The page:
Overcoming our fears

As a Mormon missionary in Santiago, Chile, my mission president challenged us to “conquer our fears” on a daily basis.

Fear robs us of blessings. You can’t be a good missionary if you are afraid. Conquer your fears and open doors of opportunity, he would say.

That theme of facing your fears and overcoming them no matter what has stayed with me and blessed my life in many ways.

Naturally, I’ve tried to instill that idea in my children. But each child has reacted differently to that challenge. It takes patience (I really struggle with that one), encouragement, gentle prodding and sometimes bribery. I’m still trying to come up with a good reward system.

Late LDS Church President Gordon B. Hinckley talks with children. (LDS.org)

Late LDS Church President Gordon B. Hinckley talks with children. (LDS.org)

One of my sons has struggled to find the courage to speak or stand in front of a crowd, large or small. I guess that’s natural for any kid, unless you are part of The Church of Jesus Christ of Latter-day Saints. In our church, it is not uncommon to see little kids, as young as 4 or 5, get up and speak or even sing a solo in front of hundreds of people on Sunday. I’ve never seen so many fearless kids. They get up on their own, many without parents, and speak boldly, naturally, and with humor. It’s impressive.

My son is 10 years old. He’s a social kid with plenty of friends and even gets in trouble daily for talking too much in class. But ask him to say a few words in front of a handful of people he doesn’t know and he clams right up. For years he refused to participate in the big primary program, where all the children in the congregation (upwards of 75 kids, depending on the size of the ward) sing and share a spiritual message. It’s easy to get lost in the crowd of kids, but he wouldn’t budge from our bench.

This troubled me. If he is going to be missionary at age 18, something he has said he wants to do, he needs to overcome his fear of speaking now, or at least there needs to be progress in a positive direction.

I really appreciated a message shared by President Henry B. Eyring, First Counselor in the First Presidency, in Oct. 2012. In his talk, “Help Them Aim High,” President Eyring first prayed for revelation to know how he could help each child individually prepare for opportunities to serve God, he said.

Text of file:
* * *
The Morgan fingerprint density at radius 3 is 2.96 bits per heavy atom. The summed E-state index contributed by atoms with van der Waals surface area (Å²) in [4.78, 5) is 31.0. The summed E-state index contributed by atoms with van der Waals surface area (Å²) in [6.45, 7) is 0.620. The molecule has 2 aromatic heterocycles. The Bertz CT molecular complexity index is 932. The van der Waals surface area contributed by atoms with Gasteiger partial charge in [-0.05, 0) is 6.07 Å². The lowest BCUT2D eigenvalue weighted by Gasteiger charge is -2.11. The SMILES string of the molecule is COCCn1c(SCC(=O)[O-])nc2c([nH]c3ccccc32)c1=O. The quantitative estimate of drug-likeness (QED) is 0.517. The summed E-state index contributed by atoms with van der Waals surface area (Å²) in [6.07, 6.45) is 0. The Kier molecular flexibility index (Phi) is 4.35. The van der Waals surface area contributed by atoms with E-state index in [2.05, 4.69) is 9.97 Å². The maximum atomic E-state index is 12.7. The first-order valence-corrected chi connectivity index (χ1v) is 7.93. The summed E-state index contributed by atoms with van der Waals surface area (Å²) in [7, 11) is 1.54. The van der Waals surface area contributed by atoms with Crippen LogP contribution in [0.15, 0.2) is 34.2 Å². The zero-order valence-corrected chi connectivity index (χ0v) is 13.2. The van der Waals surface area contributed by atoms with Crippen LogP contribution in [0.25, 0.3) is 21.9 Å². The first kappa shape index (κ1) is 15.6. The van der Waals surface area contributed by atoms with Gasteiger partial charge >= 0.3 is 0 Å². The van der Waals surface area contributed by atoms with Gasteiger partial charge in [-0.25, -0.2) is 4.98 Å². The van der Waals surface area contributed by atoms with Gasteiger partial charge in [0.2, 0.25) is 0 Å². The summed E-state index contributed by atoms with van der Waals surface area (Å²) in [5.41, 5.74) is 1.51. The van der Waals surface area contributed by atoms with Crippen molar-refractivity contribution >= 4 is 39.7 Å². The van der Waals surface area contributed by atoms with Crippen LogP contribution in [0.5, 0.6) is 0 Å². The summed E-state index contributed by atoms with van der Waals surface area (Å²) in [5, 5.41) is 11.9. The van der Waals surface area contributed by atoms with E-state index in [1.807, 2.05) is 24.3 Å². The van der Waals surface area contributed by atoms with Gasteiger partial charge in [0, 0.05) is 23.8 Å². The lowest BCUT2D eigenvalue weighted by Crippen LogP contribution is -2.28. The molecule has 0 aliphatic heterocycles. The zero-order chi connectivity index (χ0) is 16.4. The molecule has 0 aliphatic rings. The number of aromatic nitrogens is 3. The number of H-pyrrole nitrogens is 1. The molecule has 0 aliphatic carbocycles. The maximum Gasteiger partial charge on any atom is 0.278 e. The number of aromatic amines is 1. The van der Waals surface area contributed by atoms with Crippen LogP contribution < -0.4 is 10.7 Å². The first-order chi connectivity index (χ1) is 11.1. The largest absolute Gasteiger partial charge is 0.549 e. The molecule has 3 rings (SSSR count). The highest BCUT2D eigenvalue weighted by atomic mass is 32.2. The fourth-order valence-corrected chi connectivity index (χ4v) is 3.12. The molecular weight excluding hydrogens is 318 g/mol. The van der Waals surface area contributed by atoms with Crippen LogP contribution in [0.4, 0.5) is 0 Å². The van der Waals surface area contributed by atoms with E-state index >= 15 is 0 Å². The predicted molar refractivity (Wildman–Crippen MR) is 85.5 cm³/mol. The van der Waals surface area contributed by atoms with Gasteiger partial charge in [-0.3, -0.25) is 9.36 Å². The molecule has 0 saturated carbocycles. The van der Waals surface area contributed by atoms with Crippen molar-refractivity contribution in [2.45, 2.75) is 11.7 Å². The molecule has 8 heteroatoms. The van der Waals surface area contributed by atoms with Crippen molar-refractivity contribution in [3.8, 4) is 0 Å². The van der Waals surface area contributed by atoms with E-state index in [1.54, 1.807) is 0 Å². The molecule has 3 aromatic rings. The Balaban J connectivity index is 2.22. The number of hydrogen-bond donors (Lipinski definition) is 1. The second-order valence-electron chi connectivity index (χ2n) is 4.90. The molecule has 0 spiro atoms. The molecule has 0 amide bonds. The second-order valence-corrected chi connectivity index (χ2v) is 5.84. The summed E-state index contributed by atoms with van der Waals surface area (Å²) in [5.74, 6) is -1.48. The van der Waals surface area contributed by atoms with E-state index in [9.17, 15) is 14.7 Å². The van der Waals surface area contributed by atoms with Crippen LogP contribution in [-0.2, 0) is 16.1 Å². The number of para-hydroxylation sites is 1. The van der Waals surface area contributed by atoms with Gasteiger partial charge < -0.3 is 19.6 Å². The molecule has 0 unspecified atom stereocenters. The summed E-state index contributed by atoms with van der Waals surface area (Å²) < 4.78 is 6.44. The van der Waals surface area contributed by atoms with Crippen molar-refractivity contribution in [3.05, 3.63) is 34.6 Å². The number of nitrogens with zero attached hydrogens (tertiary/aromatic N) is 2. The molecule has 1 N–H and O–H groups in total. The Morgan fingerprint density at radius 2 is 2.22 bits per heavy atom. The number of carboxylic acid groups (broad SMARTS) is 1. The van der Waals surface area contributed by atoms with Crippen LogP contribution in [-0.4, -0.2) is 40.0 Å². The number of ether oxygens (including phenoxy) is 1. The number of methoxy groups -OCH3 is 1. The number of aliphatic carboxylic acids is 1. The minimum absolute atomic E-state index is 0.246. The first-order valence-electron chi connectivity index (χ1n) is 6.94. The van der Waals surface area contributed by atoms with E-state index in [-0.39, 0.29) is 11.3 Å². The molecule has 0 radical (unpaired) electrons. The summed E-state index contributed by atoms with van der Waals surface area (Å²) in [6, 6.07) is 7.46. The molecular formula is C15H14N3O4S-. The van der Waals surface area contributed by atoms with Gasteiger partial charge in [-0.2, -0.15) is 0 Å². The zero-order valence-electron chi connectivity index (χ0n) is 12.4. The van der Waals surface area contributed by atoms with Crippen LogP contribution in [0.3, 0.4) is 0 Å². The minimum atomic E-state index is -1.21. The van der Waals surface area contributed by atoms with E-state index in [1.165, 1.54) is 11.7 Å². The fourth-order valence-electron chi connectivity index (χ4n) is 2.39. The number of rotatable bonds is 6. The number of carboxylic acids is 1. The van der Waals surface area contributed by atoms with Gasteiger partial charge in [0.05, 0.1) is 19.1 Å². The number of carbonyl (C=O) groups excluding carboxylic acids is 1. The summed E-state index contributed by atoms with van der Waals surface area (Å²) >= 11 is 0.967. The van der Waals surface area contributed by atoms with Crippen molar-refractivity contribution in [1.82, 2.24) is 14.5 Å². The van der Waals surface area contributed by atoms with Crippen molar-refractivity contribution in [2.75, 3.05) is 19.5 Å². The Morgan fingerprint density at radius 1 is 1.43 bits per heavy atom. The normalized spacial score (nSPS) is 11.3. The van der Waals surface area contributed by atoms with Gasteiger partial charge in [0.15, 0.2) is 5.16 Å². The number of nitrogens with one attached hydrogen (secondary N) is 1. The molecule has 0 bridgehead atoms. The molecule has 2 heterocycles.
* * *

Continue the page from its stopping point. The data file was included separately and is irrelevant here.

President Henry B. Eyring, First Counselor in the LDS Church First Presidency.

President Henry B. Eyring, First Counselor in the LDS Church First Presidency. (LDS.org)

“Then I tried to help them visualize, hope, and work for this future. I carved a board for each son with a quotation from scripture that described his special gifts and an image that represented this gift. Beneath the picture and the legend, I carved the dates of each boy’s baptism and ordination into priesthood offices, with his height marked at the date of each milestone.”

One of President Eyring’s sons sounded a lot like mine.

“The boy you are encouraging may seem too timid to be a powerful priesthood servant. Another one of my sons was so shy as a little boy that he wouldn’t walk into a store and talk to a clerk. He was too afraid. I worried as I prayed over his priesthood future. I thought of him in the mission field—that didn’t sound promising. I was led to a scripture in Proverbs: “The wicked flee when no man pursueth: but the righteous are bold as a lion.”

“I carved ‘Bold as a Lion’ on his board, beneath an image of a large lion’s head roaring. On his mission and in the years that followed, he fulfilled the hope in my carving. My once-shy son preached the gospel with great conviction and faced dangers with bravery. He was magnified in his responsibilities to represent the Lord.